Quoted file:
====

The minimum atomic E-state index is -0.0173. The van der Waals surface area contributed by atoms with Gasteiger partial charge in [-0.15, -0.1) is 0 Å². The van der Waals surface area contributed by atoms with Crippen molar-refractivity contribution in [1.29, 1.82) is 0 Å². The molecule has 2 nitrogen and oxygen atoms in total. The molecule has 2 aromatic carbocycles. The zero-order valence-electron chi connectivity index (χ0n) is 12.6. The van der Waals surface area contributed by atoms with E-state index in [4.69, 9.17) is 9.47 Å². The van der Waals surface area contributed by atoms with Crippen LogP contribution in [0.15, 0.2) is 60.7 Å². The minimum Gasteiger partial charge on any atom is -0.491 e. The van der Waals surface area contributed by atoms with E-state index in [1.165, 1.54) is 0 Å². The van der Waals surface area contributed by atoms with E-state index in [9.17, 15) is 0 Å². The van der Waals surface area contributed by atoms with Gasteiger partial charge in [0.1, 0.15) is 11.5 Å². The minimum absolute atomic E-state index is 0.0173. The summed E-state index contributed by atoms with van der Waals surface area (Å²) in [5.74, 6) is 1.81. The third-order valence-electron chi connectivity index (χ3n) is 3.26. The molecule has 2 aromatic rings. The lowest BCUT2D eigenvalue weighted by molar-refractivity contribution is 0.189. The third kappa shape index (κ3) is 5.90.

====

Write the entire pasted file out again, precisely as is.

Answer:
The minimum atomic E-state index is -0.0173. The van der Waals surface area contributed by atoms with Gasteiger partial charge in [-0.15, -0.1) is 0 Å². The van der Waals surface area contributed by atoms with Crippen molar-refractivity contribution in [1.29, 1.82) is 0 Å². The molecule has 2 nitrogen and oxygen atoms in total. The molecule has 2 aromatic carbocycles. The zero-order valence-electron chi connectivity index (χ0n) is 12.6. The van der Waals surface area contributed by atoms with E-state index in [4.69, 9.17) is 9.47 Å². The van der Waals surface area contributed by atoms with Crippen LogP contribution in [0.15, 0.2) is 60.7 Å². The minimum Gasteiger partial charge on any atom is -0.491 e. The van der Waals surface area contributed by atoms with E-state index in [1.165, 1.54) is 0 Å². The van der Waals surface area contributed by atoms with E-state index in [9.17, 15) is 0 Å². The van der Waals surface area contributed by atoms with Gasteiger partial charge in [0.1, 0.15) is 11.5 Å². The minimum absolute atomic E-state index is 0.0173. The summed E-state index contributed by atoms with van der Waals surface area (Å²) in [5.74, 6) is 1.81. The third-order valence-electron chi connectivity index (χ3n) is 3.26. The molecule has 2 aromatic rings. The lowest BCUT2D eigenvalue weighted by molar-refractivity contribution is 0.189. The third kappa shape index (κ3) is 5.90.